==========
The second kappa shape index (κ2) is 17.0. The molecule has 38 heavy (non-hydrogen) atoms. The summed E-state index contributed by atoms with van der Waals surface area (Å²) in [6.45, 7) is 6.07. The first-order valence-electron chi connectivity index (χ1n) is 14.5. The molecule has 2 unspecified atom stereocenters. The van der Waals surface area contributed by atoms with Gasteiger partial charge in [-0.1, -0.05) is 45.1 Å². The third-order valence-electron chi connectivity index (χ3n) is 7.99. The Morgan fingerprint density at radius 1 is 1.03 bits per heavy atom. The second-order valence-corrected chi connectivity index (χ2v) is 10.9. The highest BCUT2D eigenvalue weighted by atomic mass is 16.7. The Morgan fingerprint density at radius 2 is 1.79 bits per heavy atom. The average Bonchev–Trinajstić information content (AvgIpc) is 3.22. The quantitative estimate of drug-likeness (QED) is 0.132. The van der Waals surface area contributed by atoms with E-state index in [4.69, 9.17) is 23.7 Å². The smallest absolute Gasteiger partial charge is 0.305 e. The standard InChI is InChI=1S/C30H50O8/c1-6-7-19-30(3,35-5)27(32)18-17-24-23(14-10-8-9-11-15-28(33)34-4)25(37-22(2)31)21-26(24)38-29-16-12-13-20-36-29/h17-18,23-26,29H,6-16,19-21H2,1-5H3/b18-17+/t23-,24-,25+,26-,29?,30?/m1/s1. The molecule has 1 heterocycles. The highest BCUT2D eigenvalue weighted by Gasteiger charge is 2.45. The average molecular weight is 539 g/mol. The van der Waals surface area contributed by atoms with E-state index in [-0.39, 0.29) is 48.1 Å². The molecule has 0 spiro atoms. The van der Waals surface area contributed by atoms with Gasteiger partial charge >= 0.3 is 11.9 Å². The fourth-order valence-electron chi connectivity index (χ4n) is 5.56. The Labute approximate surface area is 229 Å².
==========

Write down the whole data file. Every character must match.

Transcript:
The second kappa shape index (κ2) is 17.0. The molecule has 38 heavy (non-hydrogen) atoms. The summed E-state index contributed by atoms with van der Waals surface area (Å²) in [6.45, 7) is 6.07. The first-order valence-electron chi connectivity index (χ1n) is 14.5. The molecule has 2 unspecified atom stereocenters. The van der Waals surface area contributed by atoms with Gasteiger partial charge in [-0.1, -0.05) is 45.1 Å². The third-order valence-electron chi connectivity index (χ3n) is 7.99. The Morgan fingerprint density at radius 1 is 1.03 bits per heavy atom. The second-order valence-corrected chi connectivity index (χ2v) is 10.9. The highest BCUT2D eigenvalue weighted by atomic mass is 16.7. The Morgan fingerprint density at radius 2 is 1.79 bits per heavy atom. The average Bonchev–Trinajstić information content (AvgIpc) is 3.22. The quantitative estimate of drug-likeness (QED) is 0.132. The van der Waals surface area contributed by atoms with E-state index in [4.69, 9.17) is 23.7 Å². The smallest absolute Gasteiger partial charge is 0.305 e. The standard InChI is InChI=1S/C30H50O8/c1-6-7-19-30(3,35-5)27(32)18-17-24-23(14-10-8-9-11-15-28(33)34-4)25(37-22(2)31)21-26(24)38-29-16-12-13-20-36-29/h17-18,23-26,29H,6-16,19-21H2,1-5H3/b18-17+/t23-,24-,25+,26-,29?,30?/m1/s1. The molecule has 1 heterocycles. The highest BCUT2D eigenvalue weighted by Gasteiger charge is 2.45. The average molecular weight is 539 g/mol. The van der Waals surface area contributed by atoms with E-state index in [-0.39, 0.29) is 48.1 Å². The molecule has 0 spiro atoms. The van der Waals surface area contributed by atoms with Gasteiger partial charge >= 0.3 is 11.9 Å². The fourth-order valence-electron chi connectivity index (χ4n) is 5.56. The Labute approximate surface area is 229 Å².